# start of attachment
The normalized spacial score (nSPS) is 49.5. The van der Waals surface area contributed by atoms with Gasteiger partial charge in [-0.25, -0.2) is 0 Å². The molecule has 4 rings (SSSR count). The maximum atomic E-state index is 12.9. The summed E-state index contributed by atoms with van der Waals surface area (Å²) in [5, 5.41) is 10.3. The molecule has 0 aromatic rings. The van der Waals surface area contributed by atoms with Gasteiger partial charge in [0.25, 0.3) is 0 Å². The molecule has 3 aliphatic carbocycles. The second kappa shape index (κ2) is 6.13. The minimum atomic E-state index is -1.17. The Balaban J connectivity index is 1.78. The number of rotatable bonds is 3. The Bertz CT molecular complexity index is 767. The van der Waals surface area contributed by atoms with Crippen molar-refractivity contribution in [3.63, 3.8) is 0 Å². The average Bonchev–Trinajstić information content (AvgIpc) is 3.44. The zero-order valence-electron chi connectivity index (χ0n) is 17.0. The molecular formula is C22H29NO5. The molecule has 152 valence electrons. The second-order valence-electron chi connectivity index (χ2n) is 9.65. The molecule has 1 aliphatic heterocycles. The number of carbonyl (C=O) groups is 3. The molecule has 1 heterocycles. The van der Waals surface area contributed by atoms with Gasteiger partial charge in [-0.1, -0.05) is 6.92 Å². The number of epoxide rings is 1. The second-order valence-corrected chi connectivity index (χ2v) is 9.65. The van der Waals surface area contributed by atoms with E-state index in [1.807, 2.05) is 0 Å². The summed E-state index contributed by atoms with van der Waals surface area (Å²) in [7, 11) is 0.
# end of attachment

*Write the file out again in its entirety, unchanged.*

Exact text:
The normalized spacial score (nSPS) is 49.5. The van der Waals surface area contributed by atoms with Gasteiger partial charge in [-0.25, -0.2) is 0 Å². The molecule has 4 rings (SSSR count). The maximum atomic E-state index is 12.9. The summed E-state index contributed by atoms with van der Waals surface area (Å²) in [5, 5.41) is 10.3. The molecule has 0 aromatic rings. The van der Waals surface area contributed by atoms with Gasteiger partial charge in [0.25, 0.3) is 0 Å². The molecule has 3 aliphatic carbocycles. The second kappa shape index (κ2) is 6.13. The minimum atomic E-state index is -1.17. The Balaban J connectivity index is 1.78. The number of rotatable bonds is 3. The Bertz CT molecular complexity index is 767. The van der Waals surface area contributed by atoms with Crippen molar-refractivity contribution in [3.63, 3.8) is 0 Å². The average Bonchev–Trinajstić information content (AvgIpc) is 3.44. The zero-order valence-electron chi connectivity index (χ0n) is 17.0. The molecular formula is C22H29NO5. The molecule has 152 valence electrons. The second-order valence-electron chi connectivity index (χ2n) is 9.65. The molecule has 1 aliphatic heterocycles. The number of carbonyl (C=O) groups is 3. The molecule has 1 heterocycles. The van der Waals surface area contributed by atoms with Gasteiger partial charge in [-0.1, -0.05) is 6.92 Å². The number of epoxide rings is 1. The second-order valence-corrected chi connectivity index (χ2v) is 9.65. The van der Waals surface area contributed by atoms with E-state index in [1.807, 2.05) is 0 Å². The summed E-state index contributed by atoms with van der Waals surface area (Å²) in [7, 11) is 0.